ReFS BSODs on some LSI  controllers while works fine on others. Proxmox VE is an open-source platform for virtualization that integrates the KVM hypervisor and LXC containers on a single platform with a web management interface. I left this open and I forgot what else I was going to write.

Plus, much of the proprietary hardware requires certain drivers that might not be available in an open-source software package. well, I don't think will grow more than 25 virtuallock !))

It looks pretty neat and simple. I'm running oVirt for a couple hundred VMs.

Ceph) are well established and know to be reliable. At some point I want to add a second node since recovery in a single node scenario looks painful, or maybe it isn't, I have found documentation on it. A company who is solely Windows may use it because its familiar. Windows hardware support is heavily exaggerated, just check out other threads here were people are desperate in trying to make Broadcoam NICs to work @ full speed with Windows Server 2019.

Hi. Though we were able to bring back all but 1 VM. I have used hyper-v and VMware since 2010, and have a good relationship with them. It is Debian under the hood. I just installed ovirt last week/over the weekend. and we're considering purchasing Vcenter, but at the same time I would rather spend the money on hardware. P-i-t-A. With Ovirt you either need to get paid third party software to backup the Vms or install and agent on each VM or do some advanced scripting. I was running it inside a Win10 vm on my laptop and connecting it to a couple of servers in my datacenter. Support, preference, familiarity, it's all down to personal preference. Proxmox for performance, since you can run openvz containers. Retired and read only forums. Things have changed a bit but it's still relevant.

This decision was made primarily due to the software vendors functional and system design specifications which listed WM ware as their only supported hypervisor. If you don't see the graphs either there isn't enough search volume or … How will Proxmox scale if I have 600 VMs?

by oVirt is (potentially, depending on experience) more complicated to setup due to being geared more for large enterprises vs small webhosts. stephen_Fritsch93 answered on July 15th 19 at 17:07.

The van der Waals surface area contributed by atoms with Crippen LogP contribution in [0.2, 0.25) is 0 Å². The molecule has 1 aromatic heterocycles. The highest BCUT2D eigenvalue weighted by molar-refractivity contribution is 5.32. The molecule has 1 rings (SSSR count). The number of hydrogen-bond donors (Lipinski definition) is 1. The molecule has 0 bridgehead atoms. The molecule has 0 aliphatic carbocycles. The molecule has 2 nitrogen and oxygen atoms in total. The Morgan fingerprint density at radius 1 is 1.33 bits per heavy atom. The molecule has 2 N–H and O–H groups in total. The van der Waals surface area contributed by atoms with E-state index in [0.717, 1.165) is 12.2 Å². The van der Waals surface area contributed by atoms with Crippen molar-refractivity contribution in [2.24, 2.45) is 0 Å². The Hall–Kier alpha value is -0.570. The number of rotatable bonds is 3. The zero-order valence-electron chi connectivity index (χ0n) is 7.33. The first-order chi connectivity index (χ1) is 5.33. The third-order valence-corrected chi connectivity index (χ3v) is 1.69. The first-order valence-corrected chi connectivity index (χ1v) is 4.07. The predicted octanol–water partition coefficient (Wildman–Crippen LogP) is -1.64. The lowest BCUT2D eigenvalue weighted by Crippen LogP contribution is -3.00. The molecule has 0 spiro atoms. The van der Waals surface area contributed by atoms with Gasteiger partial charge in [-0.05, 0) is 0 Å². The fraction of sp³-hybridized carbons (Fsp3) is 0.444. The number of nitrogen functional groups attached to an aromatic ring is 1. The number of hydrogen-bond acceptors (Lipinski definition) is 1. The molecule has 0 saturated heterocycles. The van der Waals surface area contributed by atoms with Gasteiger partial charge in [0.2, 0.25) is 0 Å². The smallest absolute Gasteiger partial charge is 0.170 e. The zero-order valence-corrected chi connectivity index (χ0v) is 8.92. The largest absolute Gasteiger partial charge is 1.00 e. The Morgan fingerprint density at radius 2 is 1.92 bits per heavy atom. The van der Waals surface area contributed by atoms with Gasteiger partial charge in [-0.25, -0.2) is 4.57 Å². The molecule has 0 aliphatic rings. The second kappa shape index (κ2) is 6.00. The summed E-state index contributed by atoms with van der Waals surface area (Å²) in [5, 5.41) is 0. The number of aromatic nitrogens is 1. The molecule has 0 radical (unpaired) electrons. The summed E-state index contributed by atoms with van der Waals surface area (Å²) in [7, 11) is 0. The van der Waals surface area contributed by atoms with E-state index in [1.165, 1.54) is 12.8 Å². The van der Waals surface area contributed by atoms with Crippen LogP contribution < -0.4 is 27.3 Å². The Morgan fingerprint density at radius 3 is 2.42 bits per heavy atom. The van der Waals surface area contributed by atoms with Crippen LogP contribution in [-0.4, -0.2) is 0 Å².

https://www.starwindsoftware.com/blog/whats-new-in-microsoft-hyper-v-2019-free-version-and-download-... 2) You normally prefer maturity and healthy ecosystem around the product over nice UI and other bells & whistles... You can use WAC to control any windows based device, Hyper-V is free, period, your datacentre license simply allows for unlimited windows guests on the host. I personally just installed Proxmox, even though I'm a CentOS guy and really wanted to like oVirt - but it seemed Proxmox had more going for it.

I would say that Vmware and Hyper-V are more plug and play ready. - AFAIK Cockpit has no integration with Ansible/Terraform, I dont know how much is powerfull its API, but You will definetly has to use SSH to provison VMs -> bad, - I dont know oVirt much, but it will consume more resources than Proxmox and it has better automation (cloud-init) and integration, - Proxmox is good for PXE automation, not for cloud-init automatiun. Which would you choose?

About I couldn't recommend using either of these options unless you are familiar with linux though. Do you run win10 on your desktop? Proxmox has built-in ZFS making for a much simpler design than the VMware and FreeNAS All-in-one. Easy to upgrade yep. I tried deleting the share and recreating it, but the mount was still hanging around in the OS. I did a write up on my shitty blog about a year ago with my thoughts on it. We pay a lot of money for these software packages (which unfortunately are industry specific), we make a lot of money with these packages, and even though I know that one hypervisor is pretty much the same as the other (in the broad terms) I can't risk running these software packages on other hypervisors because when I need support - I need support. Only issue I have is with running Windows 10 vms. one2254

(Cue r/homelab) Ovirt can also do it, but it will demand more hardware and configuration. So far the proxmox devs seem to be just encouraging people to buy a subscription. I think there's a way to do it manually, but I couldn't figure it out. I'm all for oVirt, systems tend to grow over time, and scalability are simply superb. I wouldn't even look at Xenserver.

Put Hyper-V or VMware into an environment and most competant IT support people can deal with them, if whoever is in charge of looking after the enviroment comes in and your system is based on none standard systems the support bill will be huge,Proxmox/oVirt/Unraid...etc are IMHO ok for the Enthusiast but you wont find them in any company that wants stability and reliability.